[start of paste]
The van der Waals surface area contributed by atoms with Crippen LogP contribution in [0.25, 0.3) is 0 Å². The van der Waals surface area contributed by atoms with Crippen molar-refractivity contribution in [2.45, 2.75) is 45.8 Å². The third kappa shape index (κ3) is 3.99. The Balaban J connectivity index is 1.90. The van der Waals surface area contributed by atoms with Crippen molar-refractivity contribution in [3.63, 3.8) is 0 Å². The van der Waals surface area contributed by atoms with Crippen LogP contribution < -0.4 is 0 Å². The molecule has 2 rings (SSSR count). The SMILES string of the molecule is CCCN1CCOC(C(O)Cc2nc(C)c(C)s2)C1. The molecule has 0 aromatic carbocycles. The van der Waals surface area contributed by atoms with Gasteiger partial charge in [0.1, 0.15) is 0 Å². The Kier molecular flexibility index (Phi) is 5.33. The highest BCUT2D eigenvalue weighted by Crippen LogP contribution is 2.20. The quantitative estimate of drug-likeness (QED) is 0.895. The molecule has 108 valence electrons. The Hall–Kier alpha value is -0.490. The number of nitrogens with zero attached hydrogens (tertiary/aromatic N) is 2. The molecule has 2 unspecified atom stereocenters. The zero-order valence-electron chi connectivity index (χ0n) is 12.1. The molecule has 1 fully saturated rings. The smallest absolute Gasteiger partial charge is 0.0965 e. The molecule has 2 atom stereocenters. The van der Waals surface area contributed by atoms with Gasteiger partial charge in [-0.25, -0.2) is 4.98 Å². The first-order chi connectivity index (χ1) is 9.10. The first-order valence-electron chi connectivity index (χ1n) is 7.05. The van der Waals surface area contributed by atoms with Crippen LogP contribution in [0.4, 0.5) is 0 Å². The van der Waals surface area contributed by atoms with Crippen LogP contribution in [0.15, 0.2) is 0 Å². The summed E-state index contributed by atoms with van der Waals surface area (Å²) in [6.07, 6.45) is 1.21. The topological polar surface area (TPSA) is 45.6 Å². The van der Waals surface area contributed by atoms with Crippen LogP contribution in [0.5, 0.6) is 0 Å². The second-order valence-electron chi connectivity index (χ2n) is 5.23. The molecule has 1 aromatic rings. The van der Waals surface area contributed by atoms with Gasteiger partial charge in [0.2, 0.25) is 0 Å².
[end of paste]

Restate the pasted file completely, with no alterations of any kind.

The van der Waals surface area contributed by atoms with Crippen LogP contribution in [0.25, 0.3) is 0 Å². The van der Waals surface area contributed by atoms with Crippen molar-refractivity contribution in [2.45, 2.75) is 45.8 Å². The third kappa shape index (κ3) is 3.99. The Balaban J connectivity index is 1.90. The van der Waals surface area contributed by atoms with Crippen molar-refractivity contribution in [3.63, 3.8) is 0 Å². The van der Waals surface area contributed by atoms with Crippen LogP contribution < -0.4 is 0 Å². The molecule has 2 rings (SSSR count). The SMILES string of the molecule is CCCN1CCOC(C(O)Cc2nc(C)c(C)s2)C1. The molecule has 0 aromatic carbocycles. The van der Waals surface area contributed by atoms with Gasteiger partial charge in [0.1, 0.15) is 0 Å². The Kier molecular flexibility index (Phi) is 5.33. The highest BCUT2D eigenvalue weighted by Crippen LogP contribution is 2.20. The quantitative estimate of drug-likeness (QED) is 0.895. The molecule has 108 valence electrons. The Hall–Kier alpha value is -0.490. The number of nitrogens with zero attached hydrogens (tertiary/aromatic N) is 2. The molecule has 2 unspecified atom stereocenters. The zero-order valence-electron chi connectivity index (χ0n) is 12.1. The molecule has 1 fully saturated rings. The smallest absolute Gasteiger partial charge is 0.0965 e. The molecule has 2 atom stereocenters. The van der Waals surface area contributed by atoms with Gasteiger partial charge in [-0.25, -0.2) is 4.98 Å². The first-order chi connectivity index (χ1) is 9.10. The first-order valence-electron chi connectivity index (χ1n) is 7.05. The van der Waals surface area contributed by atoms with Crippen LogP contribution in [0.4, 0.5) is 0 Å². The van der Waals surface area contributed by atoms with Crippen LogP contribution in [0.15, 0.2) is 0 Å². The summed E-state index contributed by atoms with van der Waals surface area (Å²) in [6.07, 6.45) is 1.21. The topological polar surface area (TPSA) is 45.6 Å². The van der Waals surface area contributed by atoms with Crippen LogP contribution in [0.5, 0.6) is 0 Å². The second-order valence-electron chi connectivity index (χ2n) is 5.23. The molecule has 1 aromatic rings. The van der Waals surface area contributed by atoms with Gasteiger partial charge in [0.2, 0.25) is 0 Å².